Cliff erosion pictured from the skies
- Credit: EDDC
A project to create a beach management plan for Sidmouth has taken to the skies as new aerial photographs could be the final ‘piece of the puzzle’.
A fixed-wing drone flew over the town on Thursday to capture up-to-date images of erosion from the beach and shoreline below Cliff Road, so that consultants can analyse erosion rates for their baseline coastal process reports.
These stunning images are the result of the project.
East Devon District Council commissioned the survey after the last meeting of the steering group for the Sidmouth beach management plan.
The plan will look at maintaining and improving the town’s costal defences in the long-term.
You may also want to watch:
Tony Burch, assistant project manager, said: “We are gathering more up-to-date information about the cliffs. This extra piece of information is the last piece of the jigsaw puzzle.”
After appeals to residents for pictures of the beach and cliffs, the addition of the new photographs will determine the amount of wearing down that has happened over the past 20 years since the installation of the rock groynes. The project has faced criticism from residents over the time it has taken, but Mr Burch assured them their views are being heard.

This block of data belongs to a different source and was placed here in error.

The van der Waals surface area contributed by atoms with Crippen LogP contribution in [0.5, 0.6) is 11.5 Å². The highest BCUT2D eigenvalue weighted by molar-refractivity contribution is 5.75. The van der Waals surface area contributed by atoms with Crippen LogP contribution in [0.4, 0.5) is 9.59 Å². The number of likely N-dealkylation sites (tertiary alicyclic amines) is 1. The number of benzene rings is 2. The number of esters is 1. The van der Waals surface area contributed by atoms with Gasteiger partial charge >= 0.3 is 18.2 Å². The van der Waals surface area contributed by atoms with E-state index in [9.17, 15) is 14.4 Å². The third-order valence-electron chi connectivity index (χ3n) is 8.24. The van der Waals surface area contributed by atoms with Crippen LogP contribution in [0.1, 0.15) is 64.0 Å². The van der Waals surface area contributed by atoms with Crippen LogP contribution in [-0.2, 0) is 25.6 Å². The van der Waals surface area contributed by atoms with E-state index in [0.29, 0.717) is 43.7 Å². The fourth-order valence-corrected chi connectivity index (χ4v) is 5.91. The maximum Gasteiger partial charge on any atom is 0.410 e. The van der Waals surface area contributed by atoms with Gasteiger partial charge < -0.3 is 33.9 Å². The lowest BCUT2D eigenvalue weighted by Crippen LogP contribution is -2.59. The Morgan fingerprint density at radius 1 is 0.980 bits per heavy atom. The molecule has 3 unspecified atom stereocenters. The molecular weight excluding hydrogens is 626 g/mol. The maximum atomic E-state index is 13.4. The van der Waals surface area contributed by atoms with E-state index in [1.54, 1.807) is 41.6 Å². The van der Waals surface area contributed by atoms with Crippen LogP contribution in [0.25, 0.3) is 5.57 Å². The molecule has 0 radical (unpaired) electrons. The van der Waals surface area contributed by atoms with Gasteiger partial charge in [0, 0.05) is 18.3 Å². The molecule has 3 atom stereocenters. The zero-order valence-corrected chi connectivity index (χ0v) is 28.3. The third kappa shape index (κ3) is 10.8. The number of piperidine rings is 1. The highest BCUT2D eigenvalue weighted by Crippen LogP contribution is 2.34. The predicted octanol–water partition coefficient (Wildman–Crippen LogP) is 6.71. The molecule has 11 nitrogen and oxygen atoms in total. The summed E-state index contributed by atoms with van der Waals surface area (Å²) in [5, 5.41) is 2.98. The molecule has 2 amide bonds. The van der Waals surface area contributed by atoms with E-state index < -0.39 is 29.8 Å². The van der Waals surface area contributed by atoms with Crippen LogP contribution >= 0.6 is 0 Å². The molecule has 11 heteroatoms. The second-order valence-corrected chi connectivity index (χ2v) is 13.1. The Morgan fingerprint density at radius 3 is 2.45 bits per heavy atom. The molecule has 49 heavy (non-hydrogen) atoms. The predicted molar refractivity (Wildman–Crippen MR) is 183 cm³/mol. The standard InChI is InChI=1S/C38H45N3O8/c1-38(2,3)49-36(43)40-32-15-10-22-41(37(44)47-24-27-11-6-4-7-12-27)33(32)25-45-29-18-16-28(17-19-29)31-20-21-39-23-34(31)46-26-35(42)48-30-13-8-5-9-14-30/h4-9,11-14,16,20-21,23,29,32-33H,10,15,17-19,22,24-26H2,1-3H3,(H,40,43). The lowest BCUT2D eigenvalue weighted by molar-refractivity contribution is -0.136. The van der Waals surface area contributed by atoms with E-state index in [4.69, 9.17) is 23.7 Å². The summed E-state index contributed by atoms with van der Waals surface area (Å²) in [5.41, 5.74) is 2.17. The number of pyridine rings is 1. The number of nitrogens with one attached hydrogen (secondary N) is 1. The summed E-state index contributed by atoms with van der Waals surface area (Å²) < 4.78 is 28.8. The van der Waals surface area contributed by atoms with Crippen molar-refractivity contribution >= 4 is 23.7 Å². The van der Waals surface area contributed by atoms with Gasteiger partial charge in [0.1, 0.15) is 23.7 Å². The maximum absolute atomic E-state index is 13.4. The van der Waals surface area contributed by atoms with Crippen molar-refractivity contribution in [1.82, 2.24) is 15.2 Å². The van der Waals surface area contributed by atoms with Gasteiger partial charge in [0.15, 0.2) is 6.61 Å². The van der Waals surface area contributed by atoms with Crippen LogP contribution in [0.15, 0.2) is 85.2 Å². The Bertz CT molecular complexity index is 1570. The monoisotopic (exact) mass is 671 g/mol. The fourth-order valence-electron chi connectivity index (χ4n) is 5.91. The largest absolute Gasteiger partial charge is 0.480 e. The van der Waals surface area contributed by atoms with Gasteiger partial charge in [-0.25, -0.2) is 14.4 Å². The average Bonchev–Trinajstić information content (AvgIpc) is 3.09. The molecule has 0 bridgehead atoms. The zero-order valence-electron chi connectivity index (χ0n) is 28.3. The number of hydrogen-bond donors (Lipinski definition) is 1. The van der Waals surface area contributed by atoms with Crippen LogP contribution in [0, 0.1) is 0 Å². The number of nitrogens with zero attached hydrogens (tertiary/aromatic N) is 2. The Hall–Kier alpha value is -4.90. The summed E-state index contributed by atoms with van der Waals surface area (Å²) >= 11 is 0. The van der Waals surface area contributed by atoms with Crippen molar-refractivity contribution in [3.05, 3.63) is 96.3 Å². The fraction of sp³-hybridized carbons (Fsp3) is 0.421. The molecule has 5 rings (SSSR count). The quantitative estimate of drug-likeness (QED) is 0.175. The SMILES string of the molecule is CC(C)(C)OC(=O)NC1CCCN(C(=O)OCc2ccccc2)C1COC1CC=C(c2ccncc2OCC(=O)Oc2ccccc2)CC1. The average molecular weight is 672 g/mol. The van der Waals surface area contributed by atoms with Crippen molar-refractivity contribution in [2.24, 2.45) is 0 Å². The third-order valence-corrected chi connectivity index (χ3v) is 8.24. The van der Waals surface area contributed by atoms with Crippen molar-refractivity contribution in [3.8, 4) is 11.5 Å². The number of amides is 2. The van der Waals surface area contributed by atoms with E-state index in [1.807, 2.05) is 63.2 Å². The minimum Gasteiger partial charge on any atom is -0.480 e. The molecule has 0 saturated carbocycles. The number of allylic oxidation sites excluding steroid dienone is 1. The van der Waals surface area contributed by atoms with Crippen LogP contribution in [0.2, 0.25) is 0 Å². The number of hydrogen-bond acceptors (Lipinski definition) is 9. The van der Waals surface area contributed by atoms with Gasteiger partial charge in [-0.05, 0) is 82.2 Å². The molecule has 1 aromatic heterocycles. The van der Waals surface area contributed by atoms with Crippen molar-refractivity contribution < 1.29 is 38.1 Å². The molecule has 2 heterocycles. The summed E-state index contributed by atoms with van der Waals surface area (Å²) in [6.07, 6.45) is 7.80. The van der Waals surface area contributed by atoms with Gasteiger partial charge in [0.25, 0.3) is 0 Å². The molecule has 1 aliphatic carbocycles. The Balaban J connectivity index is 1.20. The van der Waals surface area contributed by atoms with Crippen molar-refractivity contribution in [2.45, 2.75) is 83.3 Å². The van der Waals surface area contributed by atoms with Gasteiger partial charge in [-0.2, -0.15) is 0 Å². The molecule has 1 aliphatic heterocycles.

- 1 Property of the Week: Glebelands
- 2 Donkeys look forward to welcoming families back
- 3 Arboreturm volunteers make final plans for eventful tree week
- 4 Two Sidmouth gardens set to open to the public this bank holiday
- 5 Beer Albion celebrate football pitch funding success
- 6 Stephen's not afraid to get hands-on to keep business moving forward
- 7 The annual Marriott Trophy at Sidmouth Town Football Club
- 8 Double golfing success for the Sidmouth seniors
- 9 New team on frontline for mental health care and support
- 10 Joma Devon and Exeter League results and fixtures
“This project recognises there has been a lot of frustration from local people and a lot of consternation about the rate of erosion over 20 years,” he said.
Mr Burch added that the project needs to ‘quantify residents’ concerns with good science’ by analysing the erosion rate throughout the decades - allowing them to measure whether the installation of rock groynes 20 years ago has done its job. The project will also be able to record the impact of the recent shingle replenishment.
Mr Burch added that residents’ assistance was vital to creating the plan, adding: “It is really important that the public is involved. It is no good doing a project and then talking to people. It is their town at the end of the day we just there to help. They know their cost, they have watched it changing over the years.
“They fish along the coast, the fisherman and the sailors now how the beach is changing.”